As league's newest players bask in the afterglow of Thursday night's draft selections, it's important to recognize that we have no clear idea when they'll first step on an NBA court. With a lockout looming and no Summer League, they might not even get to start working with coaches and staff until the fall. The NBA's top story from now until its resolution is the labor battle between the players' union and the owners.
As such, players are showing a measure of unity across team lines. In fact, 50 players in attendance at Friday morning labor talks showed their solidarity with a basic decision to wear the same clothing. From Chris Sheridan of ESPN.com:
About 50 NBA players arrived at collective bargaining talks Friday morning wearing matching T-shirts with the word "STAND" written in large block letters, perhaps sending a signal that the union is taking a harder stance after its $500 million giveback was dismissed by commissioner David Stern as "modest." [...]
Only the players' bargaining committee was expected at Friday's negotiations across the street from league headquarters, but dozens of men in matching dark gray shirts, many of them very tall, exited single-file from a bus and strode past wide-eyed tourists as they entered the meeting site.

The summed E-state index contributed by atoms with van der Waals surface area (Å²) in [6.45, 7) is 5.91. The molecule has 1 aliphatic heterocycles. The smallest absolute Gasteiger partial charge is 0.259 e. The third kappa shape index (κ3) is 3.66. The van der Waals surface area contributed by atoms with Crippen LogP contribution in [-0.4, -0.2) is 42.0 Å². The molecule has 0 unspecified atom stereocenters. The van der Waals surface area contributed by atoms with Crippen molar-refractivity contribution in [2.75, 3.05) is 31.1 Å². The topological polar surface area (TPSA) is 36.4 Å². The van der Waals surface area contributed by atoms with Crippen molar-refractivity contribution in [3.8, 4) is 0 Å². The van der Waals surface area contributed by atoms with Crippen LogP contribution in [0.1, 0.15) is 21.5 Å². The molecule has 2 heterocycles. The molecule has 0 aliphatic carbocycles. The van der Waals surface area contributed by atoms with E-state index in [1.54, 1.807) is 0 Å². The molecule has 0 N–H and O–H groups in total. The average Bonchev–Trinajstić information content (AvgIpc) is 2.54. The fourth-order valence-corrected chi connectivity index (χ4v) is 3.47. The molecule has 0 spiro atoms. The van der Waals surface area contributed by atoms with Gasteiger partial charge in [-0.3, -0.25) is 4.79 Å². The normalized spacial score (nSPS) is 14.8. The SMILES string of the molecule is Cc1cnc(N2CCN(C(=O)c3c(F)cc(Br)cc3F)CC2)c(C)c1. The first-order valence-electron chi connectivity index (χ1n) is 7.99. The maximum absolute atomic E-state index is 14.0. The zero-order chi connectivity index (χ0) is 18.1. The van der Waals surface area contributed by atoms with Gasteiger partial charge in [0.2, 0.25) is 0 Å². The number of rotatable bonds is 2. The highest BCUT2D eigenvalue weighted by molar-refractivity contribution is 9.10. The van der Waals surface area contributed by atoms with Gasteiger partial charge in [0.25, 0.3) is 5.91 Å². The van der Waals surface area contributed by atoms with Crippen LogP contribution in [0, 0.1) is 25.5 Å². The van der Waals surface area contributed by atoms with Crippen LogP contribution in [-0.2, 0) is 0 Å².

"I was informed late last night that they had met among themselves and decided that they were all going to show up at the session," union director Billy Hunter said. "The message is just solidarity. We have to stand together, be unified and address whatever the circumstance is -- and address it together."
Increased attendance and T-shirts are ultimately cosmetic decisions unlikely to have direct substantive effect on labor talks, but that doesn't mean they should be dismissed. David Stern and the NBA owners have put some ridiculous proposals on the table that should prove to the union that it's in for a long fight to work out a reasonable proposal. It'll be a tough process, and in order to be successful it'll need to prove to the league that it won't buckle and accept an inferior offer. The shirts don't prove that by themselves, but they don't hurt, either.
Plus, maybe moves like this will help sway public opinion to its side. NBA players sometimes get a bad rap for being selfish, but in this case they are doing something for the greater good (although a very specific kind of greater good that affects their particular interest group). It's nice to see NBA athletes standing up for greater principles and not just the league's profits.